Have you noticed unusual symptoms as your child enters the age of speech development? If he or she is not hitting the regular milestones of kids the same age, this could signal a speech disorder.
There are many possible diagnoses, and some speech difficulties come and go. One possible diagnosis, though rare, may be apraxia of speech. However, obtaining this particular diagnosis must be considered by several doctors as the condition can easily be confused with other similar disorders.
So in this article, we will discuss apraxia of speech and other similar disorders, as well as answer the question, “How rare is apraxia of speech?”
What is Apraxia of Speech?
Apraxia of speech, or verbal apraxia, is a rare speech disorder that involves difficulty moving the mouth to make sounds, syllables, and words. The brain has trouble directing the right signals or coordinating the movements of the mouth, lips, jaw, and tongue.
With this articulation disorder, the speech muscles aren’t weak necessarily, but they do not perform normally. Those affected by apraxia of speech know what they want to say, but are unable to get their motor function to work with their brain’s instructions.
There are two types of apraxia of speech:
Acquired apraxia of speech: Any age group can acquire apraxia of speech, though it is more likely to occur in adulthood. Those affected will have loss or impairment of their speaking ability.
This disorder is caused by damage to the parts of the brain that involve the motor function of speech. Stroke, traumatic brain injury, brain tumors, or other brain illnesses can specifically cause this disorder. Apraxia of speech is also linked to some disorders, like Down syndrome, autism spectrum disorder, Koolen de Vries syndrome, and Floating-Harbor syndrome.
This disorder has been known to occur with other conditions caused by nervous system damage. One is dysarthria, and another is aphasia, a language disorder.
Childhood apraxia of speech (CAS): The developmental type of apraxia speech is called childhood apraxia of speech. It is also called developmental apraxia of speech, developmental verbal apraxia, or articulatory apraxia. The disorder seems to affect boys more than girls.
Children who suffer from apraxia of speech are also likely to have reading difficulties, spelling difficulties, and learning disabilities. They may also have trouble controlling small and large muscle movements.
The cause of CAS is not well known. There has been known evidence that this developmental disorder is caused by brain damage or brain abnormalities. Oftentimes kids that suffer from CAS also have a family member who had a communication disorder or a learning disability. CAS also can coexist with epilepsy and other seizure disorders. Research suggests that CAS is a genetic disorder.
Symptoms of Apraxia of Speech
The symptoms of CAS may vary depending on the age and the severity of the condition. But if you are worried your child may suffer from apraxia of speech, there are some common symptoms to look out for. In children, symptoms may include:
Difficulties feeding as a baby
Less babbling than other babies
Language development is slower than other babies or children their age
Speech problems, such as difficulty forming words or sounds, even simple ones
Trouble moving from one sound, syllable, or word to the next
Struggling with intelligibility, including by their own family
Difficulty with moving their lips or tongue when making a sound emphasizing on the wrong part of a word (for example for the word banana, BA-nan-uh instead of ba-NAN-uh)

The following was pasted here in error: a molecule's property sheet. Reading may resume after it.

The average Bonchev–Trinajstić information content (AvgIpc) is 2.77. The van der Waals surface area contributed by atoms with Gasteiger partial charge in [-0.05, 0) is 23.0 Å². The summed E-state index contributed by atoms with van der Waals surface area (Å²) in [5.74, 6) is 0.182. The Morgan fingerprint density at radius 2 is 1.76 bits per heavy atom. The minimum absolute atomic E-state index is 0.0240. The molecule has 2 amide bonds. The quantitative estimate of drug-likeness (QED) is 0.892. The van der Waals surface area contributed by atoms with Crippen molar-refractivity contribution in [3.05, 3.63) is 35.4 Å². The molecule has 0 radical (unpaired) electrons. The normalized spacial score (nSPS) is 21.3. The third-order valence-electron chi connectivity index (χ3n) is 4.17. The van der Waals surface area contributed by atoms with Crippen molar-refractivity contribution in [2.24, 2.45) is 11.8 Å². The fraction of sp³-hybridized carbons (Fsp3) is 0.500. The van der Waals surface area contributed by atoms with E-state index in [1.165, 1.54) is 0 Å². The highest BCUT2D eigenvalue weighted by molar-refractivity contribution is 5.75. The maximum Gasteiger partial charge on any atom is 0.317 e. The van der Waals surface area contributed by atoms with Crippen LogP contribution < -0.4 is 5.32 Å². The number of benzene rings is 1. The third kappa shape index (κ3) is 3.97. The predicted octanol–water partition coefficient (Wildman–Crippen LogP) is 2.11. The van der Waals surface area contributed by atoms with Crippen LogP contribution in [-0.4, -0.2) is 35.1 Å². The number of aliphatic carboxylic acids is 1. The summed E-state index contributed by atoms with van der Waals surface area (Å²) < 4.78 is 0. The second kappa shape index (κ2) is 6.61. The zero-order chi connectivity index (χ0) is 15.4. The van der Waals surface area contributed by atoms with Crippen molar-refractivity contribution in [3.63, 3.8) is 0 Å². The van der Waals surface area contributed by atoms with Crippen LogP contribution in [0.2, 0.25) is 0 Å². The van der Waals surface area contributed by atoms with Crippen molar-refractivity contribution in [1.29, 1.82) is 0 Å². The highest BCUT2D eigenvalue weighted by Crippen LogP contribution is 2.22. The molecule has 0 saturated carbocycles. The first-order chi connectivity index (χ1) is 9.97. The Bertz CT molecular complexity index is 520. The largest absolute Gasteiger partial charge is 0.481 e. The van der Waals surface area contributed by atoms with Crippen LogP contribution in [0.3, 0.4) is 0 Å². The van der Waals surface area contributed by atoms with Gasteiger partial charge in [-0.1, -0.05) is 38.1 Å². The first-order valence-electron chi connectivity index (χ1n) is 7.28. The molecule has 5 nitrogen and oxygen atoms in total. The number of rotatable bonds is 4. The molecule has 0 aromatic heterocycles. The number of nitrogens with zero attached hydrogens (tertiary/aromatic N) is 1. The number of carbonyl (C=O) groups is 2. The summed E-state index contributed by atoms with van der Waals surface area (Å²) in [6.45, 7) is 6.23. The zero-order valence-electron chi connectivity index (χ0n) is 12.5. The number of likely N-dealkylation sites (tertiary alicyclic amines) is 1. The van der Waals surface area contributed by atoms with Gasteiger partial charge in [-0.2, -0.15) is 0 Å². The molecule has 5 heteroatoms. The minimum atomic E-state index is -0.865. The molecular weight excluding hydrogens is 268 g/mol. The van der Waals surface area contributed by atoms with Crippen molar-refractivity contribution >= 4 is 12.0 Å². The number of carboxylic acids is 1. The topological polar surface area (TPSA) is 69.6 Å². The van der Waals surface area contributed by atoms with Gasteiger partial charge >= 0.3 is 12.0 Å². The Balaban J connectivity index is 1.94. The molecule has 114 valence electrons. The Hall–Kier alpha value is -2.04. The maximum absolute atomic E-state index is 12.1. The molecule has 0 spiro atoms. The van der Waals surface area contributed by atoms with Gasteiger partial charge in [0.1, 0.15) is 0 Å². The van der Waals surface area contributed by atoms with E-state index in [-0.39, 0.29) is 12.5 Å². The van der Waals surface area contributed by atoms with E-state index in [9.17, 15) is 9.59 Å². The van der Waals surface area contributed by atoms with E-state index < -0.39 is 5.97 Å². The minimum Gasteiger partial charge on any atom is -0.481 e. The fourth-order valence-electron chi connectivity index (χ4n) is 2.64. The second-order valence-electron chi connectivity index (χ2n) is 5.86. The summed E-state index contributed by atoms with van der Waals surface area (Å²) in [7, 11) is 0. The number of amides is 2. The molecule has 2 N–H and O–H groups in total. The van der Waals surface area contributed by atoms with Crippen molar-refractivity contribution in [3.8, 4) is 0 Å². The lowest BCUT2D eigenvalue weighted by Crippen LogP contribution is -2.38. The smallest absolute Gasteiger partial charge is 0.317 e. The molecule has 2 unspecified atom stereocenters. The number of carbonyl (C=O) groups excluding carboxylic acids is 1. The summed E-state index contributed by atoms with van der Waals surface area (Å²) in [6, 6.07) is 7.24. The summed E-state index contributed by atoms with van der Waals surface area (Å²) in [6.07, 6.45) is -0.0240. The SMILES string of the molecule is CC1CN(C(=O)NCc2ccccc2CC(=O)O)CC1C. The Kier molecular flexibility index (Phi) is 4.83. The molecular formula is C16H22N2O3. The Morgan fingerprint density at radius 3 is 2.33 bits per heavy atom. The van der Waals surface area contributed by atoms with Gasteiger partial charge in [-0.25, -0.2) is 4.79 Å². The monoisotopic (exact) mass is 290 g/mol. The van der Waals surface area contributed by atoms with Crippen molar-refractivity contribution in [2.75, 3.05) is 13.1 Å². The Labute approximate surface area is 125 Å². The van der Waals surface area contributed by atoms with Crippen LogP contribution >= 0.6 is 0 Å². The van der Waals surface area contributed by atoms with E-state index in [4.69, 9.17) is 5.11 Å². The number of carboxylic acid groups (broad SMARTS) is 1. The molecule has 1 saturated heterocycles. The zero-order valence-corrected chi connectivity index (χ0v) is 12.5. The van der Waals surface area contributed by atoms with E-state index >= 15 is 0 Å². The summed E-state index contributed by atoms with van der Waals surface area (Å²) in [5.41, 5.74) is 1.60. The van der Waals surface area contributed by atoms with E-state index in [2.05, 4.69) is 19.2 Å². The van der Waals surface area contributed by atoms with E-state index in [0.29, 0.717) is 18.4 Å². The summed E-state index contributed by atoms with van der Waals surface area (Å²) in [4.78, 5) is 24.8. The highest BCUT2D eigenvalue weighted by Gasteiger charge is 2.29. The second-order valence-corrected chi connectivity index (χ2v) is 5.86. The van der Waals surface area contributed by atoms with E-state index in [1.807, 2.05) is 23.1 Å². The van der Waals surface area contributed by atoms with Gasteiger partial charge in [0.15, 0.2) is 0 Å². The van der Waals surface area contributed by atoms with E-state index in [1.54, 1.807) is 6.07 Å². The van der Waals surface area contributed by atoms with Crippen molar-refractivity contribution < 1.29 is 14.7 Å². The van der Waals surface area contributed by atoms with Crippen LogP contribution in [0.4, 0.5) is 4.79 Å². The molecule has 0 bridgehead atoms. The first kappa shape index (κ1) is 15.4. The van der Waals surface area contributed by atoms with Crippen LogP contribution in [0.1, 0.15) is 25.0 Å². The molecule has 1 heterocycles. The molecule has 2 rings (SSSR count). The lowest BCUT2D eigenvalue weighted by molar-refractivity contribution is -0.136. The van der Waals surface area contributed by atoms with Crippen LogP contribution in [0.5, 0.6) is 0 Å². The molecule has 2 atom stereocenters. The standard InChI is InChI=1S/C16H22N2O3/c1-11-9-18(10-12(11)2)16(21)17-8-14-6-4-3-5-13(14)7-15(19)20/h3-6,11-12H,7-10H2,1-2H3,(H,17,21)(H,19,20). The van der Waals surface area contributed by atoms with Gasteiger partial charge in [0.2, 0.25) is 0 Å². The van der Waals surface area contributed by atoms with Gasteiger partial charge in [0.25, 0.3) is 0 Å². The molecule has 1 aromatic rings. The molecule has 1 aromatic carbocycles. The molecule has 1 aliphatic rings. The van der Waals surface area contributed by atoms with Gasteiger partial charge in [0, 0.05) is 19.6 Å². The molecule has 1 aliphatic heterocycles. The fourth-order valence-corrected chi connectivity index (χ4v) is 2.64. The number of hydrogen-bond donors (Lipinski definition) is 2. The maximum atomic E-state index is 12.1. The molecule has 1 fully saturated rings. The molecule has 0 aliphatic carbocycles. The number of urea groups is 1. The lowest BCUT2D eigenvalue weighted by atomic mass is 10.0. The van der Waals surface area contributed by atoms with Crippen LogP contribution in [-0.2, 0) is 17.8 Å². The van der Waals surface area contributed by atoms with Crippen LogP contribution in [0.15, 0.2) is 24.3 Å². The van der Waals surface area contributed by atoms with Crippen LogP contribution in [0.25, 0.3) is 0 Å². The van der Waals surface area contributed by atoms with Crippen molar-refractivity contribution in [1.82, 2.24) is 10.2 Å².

Adding or dropping sounds to a word (example for umbrella, saying “umbararella”)
Voicing errors (for example, saying “down” instead of “town”)
May have language problems such as a limited vocabulary or difficulty with word order
Inconsistency in pronunciations; making different errors on the same word
May speak in a monotone
Struggling with intonations
Straining of the jaw, lips, or tongue to make the correct sound
Equally stressing all syllables of a word (for example BA-NAN-UH)
Putting a pause between syllables
This disorder can be very hard to diagnose due to its rarity and its similarities with other conditions. If you suspect your child may suffer from this disorder, contact your child’s health care provider. He or she will then refer you to a certified speech-language pathologist (SLP) who should be familiar with rare diseases. Your SLP will have several tests for your child to assess his or her condition.
When it comes to CAS, the main symptoms to look out for include: the delayed onset of first words, a limited amount of spoken words, and limited ability to form consonants or vowels. These kinds of things are usually noticed around 18 months old to 2 years. Between 2 and 4, you will see your child experiencing vowel and consonant distortions, separating syllables, and voicing errors.
However, you may need to wait till your child is around age 3 or 4 to be diagnosed with childhood apraxia of speech. Some symptoms are unique to CAS, but some symptoms may be a sign of a different disorder. Many other possible diagnoses could easily be attributed to your child’s symptoms. For this reason, it can be difficult to diagnose CAS if your child is experiencing overlapping symptoms with another disorder.
Some overlapping symptoms include:
Between the ages of 7 months and 1 year old, the child babbles less and makes fewer sounds vocally than others their age
The child’s speech is difficult to understand
Not saying first words until after they are 1 year old
Only using a few select consonant and vowel sounds
Other Disorders Similar to Apraxia of Speech
Let’s explore similar disorders that can be confused with CAS. Getting the right health information on other possible disorders can make it easier to diagnose your child properly.
Other types of speech disorders with overlapping characteristics to apraxia of speech include:
Phonological disorders: Like articulation disorders, phonological disorders (aka phonemic disorders) involve being able to plan and coordinate speaking movements, but those affected will have trouble learning to make some sounds. Phonological disorders are more common than CAS.